Nearly one hundred years ago, T. S. Eliot wrote: “April is the cruelest month breeding / Lilacs out of the dead land, mixing / Memory and desire, stirring / Dull roots with spring rain.”
Anyone who has lived through brutal winters in Northern Illinois has little problem in agreeing with him. April, with its dull roots and lilacs, hides a secret: before spring rains come to visit and sunlight breathes life back into the dead land, there will be at least one more snowstorm.
Of course, “dead land” and “dull roots” are figures of speech. The land is never dead; during Winter it’s just asleep under the snow. April is the edge of the blade between Winter and Spring when the land wakes up and begins to blossom again, yet again.
These three images were part of an effort to draw edges between the last snowstorm and the dull roots, hidden under dirt, before green blossoms begin to appear. The curves of the fields fascinated me, and the shapes of the snow, and the flights of the ravens. But there’s another element: In each of the drawings you can see on the horizon in the distance little rectangular shapes. When I was drawing, they looked like rows of teeth.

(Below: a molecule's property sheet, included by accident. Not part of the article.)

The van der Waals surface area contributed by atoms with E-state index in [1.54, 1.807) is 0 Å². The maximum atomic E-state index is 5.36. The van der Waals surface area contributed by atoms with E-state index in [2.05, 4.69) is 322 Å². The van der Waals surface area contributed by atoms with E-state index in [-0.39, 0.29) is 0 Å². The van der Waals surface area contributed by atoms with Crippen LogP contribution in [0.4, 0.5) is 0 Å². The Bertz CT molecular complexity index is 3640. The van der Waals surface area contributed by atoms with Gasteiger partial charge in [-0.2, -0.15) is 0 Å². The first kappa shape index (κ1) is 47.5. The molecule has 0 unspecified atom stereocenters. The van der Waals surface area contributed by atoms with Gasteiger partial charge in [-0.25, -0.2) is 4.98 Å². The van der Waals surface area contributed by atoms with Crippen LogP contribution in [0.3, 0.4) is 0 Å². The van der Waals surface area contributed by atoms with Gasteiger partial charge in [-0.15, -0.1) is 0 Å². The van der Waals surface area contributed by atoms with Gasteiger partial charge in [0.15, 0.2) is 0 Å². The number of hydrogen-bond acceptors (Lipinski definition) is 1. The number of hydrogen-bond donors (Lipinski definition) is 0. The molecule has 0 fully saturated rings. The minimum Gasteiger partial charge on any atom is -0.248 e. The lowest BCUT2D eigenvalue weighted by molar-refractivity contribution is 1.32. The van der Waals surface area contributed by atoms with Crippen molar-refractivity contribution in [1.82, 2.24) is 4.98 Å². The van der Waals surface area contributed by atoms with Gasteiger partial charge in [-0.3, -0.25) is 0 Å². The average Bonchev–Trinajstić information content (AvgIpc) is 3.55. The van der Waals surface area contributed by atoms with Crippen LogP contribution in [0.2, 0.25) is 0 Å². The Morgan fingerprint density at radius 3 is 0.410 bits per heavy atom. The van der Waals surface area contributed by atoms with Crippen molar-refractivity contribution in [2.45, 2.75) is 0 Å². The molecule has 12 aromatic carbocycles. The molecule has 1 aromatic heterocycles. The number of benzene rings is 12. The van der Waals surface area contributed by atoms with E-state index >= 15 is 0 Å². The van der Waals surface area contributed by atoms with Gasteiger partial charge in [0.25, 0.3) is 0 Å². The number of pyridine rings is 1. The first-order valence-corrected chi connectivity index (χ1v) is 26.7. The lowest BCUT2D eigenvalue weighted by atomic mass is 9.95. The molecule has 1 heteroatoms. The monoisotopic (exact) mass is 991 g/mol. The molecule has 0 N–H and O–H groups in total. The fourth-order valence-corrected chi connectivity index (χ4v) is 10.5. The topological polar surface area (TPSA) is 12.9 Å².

In the years since the drawings, the fields have been uprooted, flattened, and have disappeared under asphalt and concrete. I imagine ravens are still around because they can adapt to anything, even highways and strip malls.
As for snowstorms, two of my brothers, who still live in Northern Illinois, tell me that recent winters have never been milder.